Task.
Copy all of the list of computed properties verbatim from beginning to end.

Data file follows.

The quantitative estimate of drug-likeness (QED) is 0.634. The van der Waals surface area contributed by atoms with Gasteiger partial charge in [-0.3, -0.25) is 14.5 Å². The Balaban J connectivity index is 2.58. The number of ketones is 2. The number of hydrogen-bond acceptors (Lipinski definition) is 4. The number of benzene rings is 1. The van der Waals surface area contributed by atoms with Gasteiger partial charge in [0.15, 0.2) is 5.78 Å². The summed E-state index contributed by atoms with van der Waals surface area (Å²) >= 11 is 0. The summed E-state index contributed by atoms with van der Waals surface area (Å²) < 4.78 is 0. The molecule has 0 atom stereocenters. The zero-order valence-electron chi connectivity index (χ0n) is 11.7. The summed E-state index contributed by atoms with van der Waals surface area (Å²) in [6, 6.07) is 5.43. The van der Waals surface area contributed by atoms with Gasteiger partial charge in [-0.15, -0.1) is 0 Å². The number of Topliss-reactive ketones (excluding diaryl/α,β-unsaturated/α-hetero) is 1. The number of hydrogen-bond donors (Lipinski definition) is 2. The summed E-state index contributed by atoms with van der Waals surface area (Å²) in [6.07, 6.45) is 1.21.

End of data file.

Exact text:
The quantitative estimate of drug-likeness (QED) is 0.634. The van der Waals surface area contributed by atoms with Gasteiger partial charge in [-0.3, -0.25) is 14.5 Å². The Balaban J connectivity index is 2.58. The number of ketones is 2. The number of hydrogen-bond acceptors (Lipinski definition) is 4. The number of benzene rings is 1. The van der Waals surface area contributed by atoms with Gasteiger partial charge in [0.15, 0.2) is 5.78 Å². The summed E-state index contributed by atoms with van der Waals surface area (Å²) >= 11 is 0. The summed E-state index contributed by atoms with van der Waals surface area (Å²) < 4.78 is 0. The molecule has 0 atom stereocenters. The zero-order valence-electron chi connectivity index (χ0n) is 11.7. The summed E-state index contributed by atoms with van der Waals surface area (Å²) in [6, 6.07) is 5.43. The van der Waals surface area contributed by atoms with Gasteiger partial charge in [-0.15, -0.1) is 0 Å². The number of Topliss-reactive ketones (excluding diaryl/α,β-unsaturated/α-hetero) is 1. The number of hydrogen-bond donors (Lipinski definition) is 2. The summed E-state index contributed by atoms with van der Waals surface area (Å²) in [6.07, 6.45) is 1.21.